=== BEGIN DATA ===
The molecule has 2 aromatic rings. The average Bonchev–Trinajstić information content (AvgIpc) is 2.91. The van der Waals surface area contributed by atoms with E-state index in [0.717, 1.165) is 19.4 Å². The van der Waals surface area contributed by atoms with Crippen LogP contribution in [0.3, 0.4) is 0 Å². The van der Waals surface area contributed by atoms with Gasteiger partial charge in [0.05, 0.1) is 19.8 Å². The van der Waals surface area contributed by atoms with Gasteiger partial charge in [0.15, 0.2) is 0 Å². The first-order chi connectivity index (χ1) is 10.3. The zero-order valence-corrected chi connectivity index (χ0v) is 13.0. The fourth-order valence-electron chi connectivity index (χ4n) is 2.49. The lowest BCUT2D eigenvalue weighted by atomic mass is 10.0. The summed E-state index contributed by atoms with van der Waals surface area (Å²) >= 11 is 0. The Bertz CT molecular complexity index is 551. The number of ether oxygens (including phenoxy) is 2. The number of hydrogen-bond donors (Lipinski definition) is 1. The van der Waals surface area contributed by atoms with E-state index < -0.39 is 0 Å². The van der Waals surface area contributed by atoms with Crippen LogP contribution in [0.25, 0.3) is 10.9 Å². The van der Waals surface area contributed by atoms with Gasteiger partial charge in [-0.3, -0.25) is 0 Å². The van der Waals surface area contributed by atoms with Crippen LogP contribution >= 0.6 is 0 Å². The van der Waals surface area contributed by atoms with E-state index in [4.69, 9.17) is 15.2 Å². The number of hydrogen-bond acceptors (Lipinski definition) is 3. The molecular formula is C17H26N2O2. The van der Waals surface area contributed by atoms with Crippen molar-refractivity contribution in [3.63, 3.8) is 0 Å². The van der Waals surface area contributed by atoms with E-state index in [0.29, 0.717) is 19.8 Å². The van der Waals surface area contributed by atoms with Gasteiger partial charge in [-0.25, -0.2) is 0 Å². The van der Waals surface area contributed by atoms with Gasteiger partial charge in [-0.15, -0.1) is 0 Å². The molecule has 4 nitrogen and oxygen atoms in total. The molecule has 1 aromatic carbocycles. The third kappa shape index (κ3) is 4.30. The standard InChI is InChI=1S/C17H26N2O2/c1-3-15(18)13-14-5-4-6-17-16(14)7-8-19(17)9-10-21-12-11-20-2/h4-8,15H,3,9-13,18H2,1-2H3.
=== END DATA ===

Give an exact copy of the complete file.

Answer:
The molecule has 2 aromatic rings. The average Bonchev–Trinajstić information content (AvgIpc) is 2.91. The van der Waals surface area contributed by atoms with E-state index in [0.717, 1.165) is 19.4 Å². The van der Waals surface area contributed by atoms with Crippen LogP contribution in [0.3, 0.4) is 0 Å². The van der Waals surface area contributed by atoms with Gasteiger partial charge in [0.05, 0.1) is 19.8 Å². The van der Waals surface area contributed by atoms with Gasteiger partial charge in [0.15, 0.2) is 0 Å². The first-order chi connectivity index (χ1) is 10.3. The zero-order valence-corrected chi connectivity index (χ0v) is 13.0. The fourth-order valence-electron chi connectivity index (χ4n) is 2.49. The lowest BCUT2D eigenvalue weighted by atomic mass is 10.0. The summed E-state index contributed by atoms with van der Waals surface area (Å²) >= 11 is 0. The Bertz CT molecular complexity index is 551. The number of ether oxygens (including phenoxy) is 2. The number of hydrogen-bond donors (Lipinski definition) is 1. The van der Waals surface area contributed by atoms with E-state index < -0.39 is 0 Å². The van der Waals surface area contributed by atoms with Crippen LogP contribution in [0.25, 0.3) is 10.9 Å². The van der Waals surface area contributed by atoms with Gasteiger partial charge in [-0.3, -0.25) is 0 Å². The van der Waals surface area contributed by atoms with Crippen LogP contribution >= 0.6 is 0 Å². The van der Waals surface area contributed by atoms with E-state index in [4.69, 9.17) is 15.2 Å². The number of hydrogen-bond acceptors (Lipinski definition) is 3. The molecular formula is C17H26N2O2. The van der Waals surface area contributed by atoms with Crippen molar-refractivity contribution in [3.63, 3.8) is 0 Å². The van der Waals surface area contributed by atoms with E-state index in [0.29, 0.717) is 19.8 Å². The van der Waals surface area contributed by atoms with Gasteiger partial charge in [-0.25, -0.2) is 0 Å². The van der Waals surface area contributed by atoms with Gasteiger partial charge in [-0.15, -0.1) is 0 Å². The molecule has 4 nitrogen and oxygen atoms in total. The molecule has 1 aromatic carbocycles. The third kappa shape index (κ3) is 4.30. The standard InChI is InChI=1S/C17H26N2O2/c1-3-15(18)13-14-5-4-6-17-16(14)7-8-19(17)9-10-21-12-11-20-2/h4-8,15H,3,9-13,18H2,1-2H3.